Looks like I wouldn't be getting much of a chance to recuperate after all.

“Where do you want to go on a road trip?” I asked Fillip, who was lounging back on the living room’s corner sofa wearing nothing but a skimpy pair of shorts and a completely unbuttoned shirt. He bashed the buttons on his Xbox controller and Tiger Woods hit another 300+ yard drive.

“Germany! I've always wanted to go to Cologne and it’s not that far a drive.”

“Okay, I'm up for that. Do you have a car?”

“No, but we can just take our dad’s. He won’t mind.” (Said in a tone that made it blatantly clear his dad definitely would mind).


Within half an hour we were packing the boot of the BMW 5 Series estate parked in their driveway; leaving as much room as humanly possible for the pair of German Shepherds Fillip was rightfully unwilling to leave behind. He had been left on dog-sitting duty whilst his parents were away for the weekend and weren't going to let them leave his sight.

With Bjorn behind the wheel, we screeched out of Nivelles onto the main highway; the sat-nav indicating it would take three hours to reach our destination. The driver, however, had a different idea of what route to take and soon indicated off the slip-road signposted to Waterloo. “We can’t drive past the site of one of the most famous battles in history without stopping to have a look now can we?”

I guess that’s a valid point!

Pulling into the car park Fillip let the dogs run loose whilst Bjorn and I paid our entrance fee and trudged up the Lion’s Mound from where we could see the vast expanse of land where Napoleon’s army clashed with Wellington and Blucher 200 years ago. It was a glorious vista and on the anniversary of the battle each year thousands of volunteers dressed up in Seventh Coalition and French uniforms can be found re-enacting the bloody encounter in the surrounding fields.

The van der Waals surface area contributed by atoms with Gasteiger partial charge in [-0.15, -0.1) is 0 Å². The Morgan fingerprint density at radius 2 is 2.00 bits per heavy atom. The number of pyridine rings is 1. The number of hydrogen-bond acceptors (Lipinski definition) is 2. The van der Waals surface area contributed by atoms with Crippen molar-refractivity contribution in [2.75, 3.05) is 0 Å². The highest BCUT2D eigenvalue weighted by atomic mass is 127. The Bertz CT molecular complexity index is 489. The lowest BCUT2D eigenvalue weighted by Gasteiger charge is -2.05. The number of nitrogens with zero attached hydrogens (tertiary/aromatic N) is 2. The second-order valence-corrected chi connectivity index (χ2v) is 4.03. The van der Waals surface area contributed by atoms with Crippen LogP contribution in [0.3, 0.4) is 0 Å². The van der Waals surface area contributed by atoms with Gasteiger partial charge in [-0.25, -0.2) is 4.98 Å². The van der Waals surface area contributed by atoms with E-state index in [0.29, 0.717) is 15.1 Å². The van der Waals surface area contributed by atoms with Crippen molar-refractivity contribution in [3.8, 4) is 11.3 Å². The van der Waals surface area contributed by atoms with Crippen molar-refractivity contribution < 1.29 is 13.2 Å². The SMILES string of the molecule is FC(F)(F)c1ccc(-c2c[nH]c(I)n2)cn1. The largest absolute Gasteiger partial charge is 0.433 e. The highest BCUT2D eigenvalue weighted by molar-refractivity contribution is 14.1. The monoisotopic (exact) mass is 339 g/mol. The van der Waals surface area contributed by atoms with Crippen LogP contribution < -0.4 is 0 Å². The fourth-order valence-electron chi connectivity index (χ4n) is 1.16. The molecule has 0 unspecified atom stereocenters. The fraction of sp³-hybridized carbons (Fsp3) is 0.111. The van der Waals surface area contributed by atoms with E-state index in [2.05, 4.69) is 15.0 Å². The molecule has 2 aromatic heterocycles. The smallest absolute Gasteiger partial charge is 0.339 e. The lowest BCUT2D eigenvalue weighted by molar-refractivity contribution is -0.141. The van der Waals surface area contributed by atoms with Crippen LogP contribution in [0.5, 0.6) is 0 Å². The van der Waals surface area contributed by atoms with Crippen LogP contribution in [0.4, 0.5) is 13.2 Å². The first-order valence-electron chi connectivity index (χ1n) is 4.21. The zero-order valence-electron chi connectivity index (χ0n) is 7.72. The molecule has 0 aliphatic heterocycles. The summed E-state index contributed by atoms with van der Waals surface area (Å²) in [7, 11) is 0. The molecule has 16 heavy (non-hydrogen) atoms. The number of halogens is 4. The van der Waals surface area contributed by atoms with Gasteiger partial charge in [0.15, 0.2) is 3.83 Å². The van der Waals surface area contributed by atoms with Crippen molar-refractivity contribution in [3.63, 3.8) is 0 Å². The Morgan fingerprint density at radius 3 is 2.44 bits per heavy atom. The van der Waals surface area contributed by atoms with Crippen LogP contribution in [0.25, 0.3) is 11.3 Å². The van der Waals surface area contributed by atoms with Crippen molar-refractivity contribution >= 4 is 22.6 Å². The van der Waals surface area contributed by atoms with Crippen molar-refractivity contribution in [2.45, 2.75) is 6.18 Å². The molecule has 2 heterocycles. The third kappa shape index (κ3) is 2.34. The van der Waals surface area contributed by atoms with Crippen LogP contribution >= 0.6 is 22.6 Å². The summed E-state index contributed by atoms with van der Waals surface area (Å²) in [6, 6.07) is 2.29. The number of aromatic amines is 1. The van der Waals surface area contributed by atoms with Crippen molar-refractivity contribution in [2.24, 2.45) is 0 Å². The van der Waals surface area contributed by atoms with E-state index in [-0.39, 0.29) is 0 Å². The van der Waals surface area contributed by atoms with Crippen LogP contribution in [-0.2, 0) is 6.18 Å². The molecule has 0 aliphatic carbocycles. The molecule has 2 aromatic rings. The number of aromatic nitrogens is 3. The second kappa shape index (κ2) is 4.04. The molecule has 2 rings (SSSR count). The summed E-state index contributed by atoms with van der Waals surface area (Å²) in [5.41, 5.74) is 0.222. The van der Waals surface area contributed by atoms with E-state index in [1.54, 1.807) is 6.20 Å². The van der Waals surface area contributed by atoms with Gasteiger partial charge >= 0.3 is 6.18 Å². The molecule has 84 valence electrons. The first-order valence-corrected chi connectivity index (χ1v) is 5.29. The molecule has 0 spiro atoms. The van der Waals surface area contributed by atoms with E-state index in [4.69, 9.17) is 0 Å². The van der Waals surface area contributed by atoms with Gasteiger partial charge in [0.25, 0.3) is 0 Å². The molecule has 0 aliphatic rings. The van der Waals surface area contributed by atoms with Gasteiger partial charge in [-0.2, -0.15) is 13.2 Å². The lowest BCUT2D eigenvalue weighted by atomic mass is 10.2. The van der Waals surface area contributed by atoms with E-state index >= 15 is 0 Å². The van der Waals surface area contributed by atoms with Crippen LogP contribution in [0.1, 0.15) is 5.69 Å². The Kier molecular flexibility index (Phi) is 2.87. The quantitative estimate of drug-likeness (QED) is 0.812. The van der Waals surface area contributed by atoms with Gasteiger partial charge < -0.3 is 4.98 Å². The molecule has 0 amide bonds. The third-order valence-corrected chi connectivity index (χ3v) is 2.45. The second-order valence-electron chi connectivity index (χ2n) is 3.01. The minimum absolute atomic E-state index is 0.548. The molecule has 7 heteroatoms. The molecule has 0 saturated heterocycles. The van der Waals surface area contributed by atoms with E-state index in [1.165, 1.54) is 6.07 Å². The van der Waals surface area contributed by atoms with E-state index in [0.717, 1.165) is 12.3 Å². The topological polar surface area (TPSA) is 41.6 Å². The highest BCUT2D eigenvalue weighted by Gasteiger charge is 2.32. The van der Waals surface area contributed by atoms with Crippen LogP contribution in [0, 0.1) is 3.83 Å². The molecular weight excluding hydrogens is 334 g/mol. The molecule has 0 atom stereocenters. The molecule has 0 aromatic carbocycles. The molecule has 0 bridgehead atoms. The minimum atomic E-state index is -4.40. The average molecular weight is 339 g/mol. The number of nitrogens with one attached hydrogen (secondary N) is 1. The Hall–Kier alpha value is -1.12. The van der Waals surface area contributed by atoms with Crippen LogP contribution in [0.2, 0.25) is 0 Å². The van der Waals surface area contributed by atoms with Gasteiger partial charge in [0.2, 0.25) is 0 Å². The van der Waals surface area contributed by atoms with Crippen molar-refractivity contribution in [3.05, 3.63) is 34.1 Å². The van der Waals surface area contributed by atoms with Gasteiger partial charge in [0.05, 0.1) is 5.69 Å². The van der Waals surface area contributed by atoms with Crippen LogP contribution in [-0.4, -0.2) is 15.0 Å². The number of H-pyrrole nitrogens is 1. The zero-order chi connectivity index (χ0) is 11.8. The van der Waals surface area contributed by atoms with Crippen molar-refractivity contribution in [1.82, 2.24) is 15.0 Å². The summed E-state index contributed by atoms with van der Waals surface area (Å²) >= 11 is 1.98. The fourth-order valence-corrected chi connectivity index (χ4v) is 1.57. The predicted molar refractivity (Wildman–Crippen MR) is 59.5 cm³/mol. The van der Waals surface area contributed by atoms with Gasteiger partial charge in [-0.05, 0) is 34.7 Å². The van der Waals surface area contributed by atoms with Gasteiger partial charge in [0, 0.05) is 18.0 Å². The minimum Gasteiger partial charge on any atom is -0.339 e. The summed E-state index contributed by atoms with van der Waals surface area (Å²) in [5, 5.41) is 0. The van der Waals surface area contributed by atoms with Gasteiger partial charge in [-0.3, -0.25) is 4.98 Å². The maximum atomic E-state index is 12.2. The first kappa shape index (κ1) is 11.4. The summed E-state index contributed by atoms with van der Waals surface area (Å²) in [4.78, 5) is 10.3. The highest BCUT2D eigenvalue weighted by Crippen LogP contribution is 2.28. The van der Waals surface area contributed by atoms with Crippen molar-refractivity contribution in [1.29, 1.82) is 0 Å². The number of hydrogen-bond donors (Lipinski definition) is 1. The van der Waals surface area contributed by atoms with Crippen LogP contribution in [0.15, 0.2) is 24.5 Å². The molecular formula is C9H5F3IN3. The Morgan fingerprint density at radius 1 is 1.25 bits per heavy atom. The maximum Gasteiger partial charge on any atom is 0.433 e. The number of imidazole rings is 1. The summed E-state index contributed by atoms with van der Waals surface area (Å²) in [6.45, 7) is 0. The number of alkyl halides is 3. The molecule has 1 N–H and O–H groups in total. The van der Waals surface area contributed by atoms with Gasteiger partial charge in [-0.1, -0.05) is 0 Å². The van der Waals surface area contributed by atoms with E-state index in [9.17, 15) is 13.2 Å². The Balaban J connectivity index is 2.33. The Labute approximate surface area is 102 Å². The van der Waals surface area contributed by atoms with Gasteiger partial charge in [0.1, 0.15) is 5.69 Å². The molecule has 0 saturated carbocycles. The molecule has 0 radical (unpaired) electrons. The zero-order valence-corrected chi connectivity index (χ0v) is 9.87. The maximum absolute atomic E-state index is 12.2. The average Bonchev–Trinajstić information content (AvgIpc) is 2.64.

Back at the tourist information centre, we found Fillip, the bearer of some unfortunately bad news. Their parents had arrived home earlier than expected to find the house in pitch black and their drive empty. The brothers were to bring back the car and dogs immediately and not to think of doing anything as rash as an impromptu cross-border road trip ever again. We piled into the motor and headed back in the direction from whence we came what felt like only minutes after setting off. Germany would have to wait to be graced with my presence until another time, but under the circumstances, I was happily content with the historical knowledge gained of Napoleon’s defeat.

That weekend in Belgium had been an interesting one, to say the least, but in no way has it put me off returning. As a matter of fact, I am keen to go to Brussels even more now than when it was nascent and unknown.

Antwerp - The City of Diamonds

Antwerp, Belgium • March 2011 • Length of Read: 4 Minutes

With the closure of Carnival we felt we needed to make the most of our week off School and get away from Maastricht for the day. Steffi, Doug, Lukas and I therefore thought it would be nice to hop on an early train and take the two and a half hour trip west to the Belgian city of Antwerp. Not having a clue what we would find or do once we got there, but knowing we would have fun either way, we woke at the crack of dawn and biked our way down to the station.

After what seemed the shortest train journey ever (despite having 2 switchovers in Liege and Brussels) we arrived in Antwerp train station which was a beautiful in itself and one of the landmarks of the city. Like fishes out of water it was time to make a plan so our first stop inevitable has to be the tourist information desk. After receiving a map and a brief outline of what the city had to offer we decided not to stray off the beaten path for once and follow what was recommended in the guidebook, this proved to be a wise choice. Lukas however fancied seeing the beach and asked politely how long it would take us to get to the coast. His expression when the tour operator told him it was an additional two hour train ride, 100km to the North, was priceless.